Encanto

by Dechen Ballantine Kaplan

The first time I saw Encanto was with my family. We all gathered ourselves in the living room, a bowl of popcorn, or was it two? All squished together on our gray couch, excited for the newest Disney film. The animation was just as magical, inspiring, and heartwarming as any of us expected it to be.

After about a week had passed, I remember scrolling through Instagram, procrastinating as usual. A certain video caught my eye. It was a little girl, around the age of 5 or 6, and she was jumping in a shirt. She had that beautiful tan, earthy skin, her eyes were all big and sparkly and she had round glasses. Her hair was in loose coils and bouncing as she jumped. Behind her, was Mirabel, singing the first song in Encanto, on a big TV screen.

“Look! It’s me! I’m on TV!” The girl was shouting in delight, pointing her finger at the screen where Mirabel was singing about her beloved family. This one video caught my eye because this young girl was delighted to see someone like her on-screen, which got me to think about representation in Disney and why representation is so important for young children.

Let’s take a look at the Disney Animation timeline. It is clear that Disney has been trying to expand its horizon by including more diverse characters and cultures in their animation in more recent years, but if we go back to the 20th century, Disney’s first animation movie to star a person of color was The Jungle Book which was released in 1967, with all white voice actors, sadly, even though the story took place in India. Then, Aladdin was released in 1992. The problem with Aladdin was that the voice actors were white, except for the singing voice of Jasmine who was played by Lea Salonga.

The next movie to depict a POC character was Pocahontas in 1995. What’s different about the film this time and what makes it better than Aladdin production-wise is that the voice actors of the characters who were Native American were also Native American. Good job Disney, you’re making progress! After that, the movie starring a Chinese warrior, Mulan was released in 1998. Mulan’s voice actor was played by Ming-Na Wen who is a Chinese American actress. Ending the 20th-century timeline, we move into the 21st century. In the year 2000, The Emperor’s New Groove was released, a movie that was set in the ancient Incan empire. In 2002, Lilo and Stitch were released, the main characters played by white voice actors. Princess and the Frog, the first Black Disney royals was released in 2009 with a pretty diverse cast. Moana, one of the biggest Disney hits, came out in 2016. Coco, an endearing movie about a Mexican boy who loves music came out in 2017. Soul was released in 2020, Raya and the Last Dragon was released in 2021, and lastly, Encanto was released in 2021 too.

All of this data seems like a lot of information, so let’s break it down and look at the general trend. In the 20th century, 4 movies starred characters of color. Out of the four, only 2 of the movies had voice actors that ethnically or rationally corresponded with the characters on screen. In the 21st century, 7 movies were made starring POC characters. 5 out of those 7 movies had voice actors that ethnically or rationally corresponded with the characters on screen. Now that’s a huge improvement in diversifying the characters! In the 20th century, children that identify as POC really only had 4 movies from Disney to see themselves in, and now there are 7!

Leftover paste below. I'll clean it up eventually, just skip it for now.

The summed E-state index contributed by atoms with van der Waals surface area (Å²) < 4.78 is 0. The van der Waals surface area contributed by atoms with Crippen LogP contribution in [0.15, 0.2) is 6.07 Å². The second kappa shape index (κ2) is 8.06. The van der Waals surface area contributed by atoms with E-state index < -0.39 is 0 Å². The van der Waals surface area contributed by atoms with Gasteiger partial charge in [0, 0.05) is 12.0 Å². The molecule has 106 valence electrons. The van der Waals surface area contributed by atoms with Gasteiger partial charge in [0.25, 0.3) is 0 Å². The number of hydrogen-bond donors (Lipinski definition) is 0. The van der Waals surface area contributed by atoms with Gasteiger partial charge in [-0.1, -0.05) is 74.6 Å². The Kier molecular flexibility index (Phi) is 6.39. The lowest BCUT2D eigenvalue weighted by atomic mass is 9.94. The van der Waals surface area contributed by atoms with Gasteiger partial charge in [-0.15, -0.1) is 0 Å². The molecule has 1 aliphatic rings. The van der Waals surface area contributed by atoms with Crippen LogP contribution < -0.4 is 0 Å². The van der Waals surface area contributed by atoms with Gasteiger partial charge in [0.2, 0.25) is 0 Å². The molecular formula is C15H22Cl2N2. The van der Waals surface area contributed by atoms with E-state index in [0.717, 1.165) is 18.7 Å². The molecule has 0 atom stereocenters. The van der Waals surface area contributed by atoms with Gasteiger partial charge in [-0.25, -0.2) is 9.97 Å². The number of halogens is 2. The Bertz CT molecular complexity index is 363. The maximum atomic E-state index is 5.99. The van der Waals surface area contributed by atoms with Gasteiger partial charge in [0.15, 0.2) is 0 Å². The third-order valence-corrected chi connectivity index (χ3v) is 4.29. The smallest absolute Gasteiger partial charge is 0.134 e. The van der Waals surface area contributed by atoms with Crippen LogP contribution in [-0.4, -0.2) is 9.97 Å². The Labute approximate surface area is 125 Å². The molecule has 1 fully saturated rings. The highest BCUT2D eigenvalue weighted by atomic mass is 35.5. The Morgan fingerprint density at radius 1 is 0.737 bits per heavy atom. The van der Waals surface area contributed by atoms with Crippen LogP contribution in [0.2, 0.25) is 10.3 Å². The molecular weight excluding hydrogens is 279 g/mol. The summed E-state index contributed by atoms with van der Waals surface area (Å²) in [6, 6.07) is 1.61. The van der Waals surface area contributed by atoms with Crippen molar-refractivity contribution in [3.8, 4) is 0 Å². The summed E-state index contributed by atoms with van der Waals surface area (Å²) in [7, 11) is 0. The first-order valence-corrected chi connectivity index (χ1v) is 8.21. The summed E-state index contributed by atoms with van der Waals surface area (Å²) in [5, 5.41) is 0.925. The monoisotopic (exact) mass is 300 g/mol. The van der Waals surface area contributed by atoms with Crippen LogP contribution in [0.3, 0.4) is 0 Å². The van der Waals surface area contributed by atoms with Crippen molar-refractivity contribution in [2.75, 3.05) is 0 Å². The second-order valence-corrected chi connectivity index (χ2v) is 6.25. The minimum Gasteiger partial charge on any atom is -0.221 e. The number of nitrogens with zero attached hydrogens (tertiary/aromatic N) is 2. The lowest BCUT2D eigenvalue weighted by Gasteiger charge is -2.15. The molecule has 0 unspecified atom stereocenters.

What Encanto does so well is the representation; If a little five-year-old sees themselves in the characters and gets excited about it, that just shows how meaningful representation is, especially for the younger children. For them it’s not only about seeing themselves, it’s about the magic. The magic of believing what they see. If a Black girl never sees the portrayal of Black women being the hero of a story, she will never even think of that as a possibility. If the history of our society is based on the discrimination of POC, then how can these young kids be empowered when all they’ve faced and known is this annoying knowledge that they are not equal. Even at a young age, even if children don’t understand the full idea of racism, they still feel the effects of it. Representation in children's movies not only shows children the possibilities but also boosts their confidence in themselves as a person of color. It tells them that society is changing and becoming more accepting. Children who aren’t represented in movies and mainstream media may feel alone and on their own as if no one is supporting them. They may feel uncertain of the world they live in and even a bit disappointed and angry. They may wonder, “Why me? Why can’t people like me be on the screens?”

The impact of representation in children's movies is crucial for children. they are greatly affected negatively by the lack of representation and positively affected by the addition of representation in the media. What Encanto does so well is showing the culture instead of just making the characters POC. They show the culture of those characters through the colors, music, food, and even how certain characters acted and talked.

I’m so glad to see Disney grow into a more open-minded company. It is truly amazing to see the world grow and to watch how much of an impact this has on millions of little hearts. I hope to see more movies with characters as vibrant as the ones in Encanto. It is a perfect movie for both children and adults as they deal with very important topics. It will make you laugh and cry and appreciate the beauty of being different and the differences in each other. Encanto was a masterpiece and it is a must-see for everyone who hasn’t seen it!



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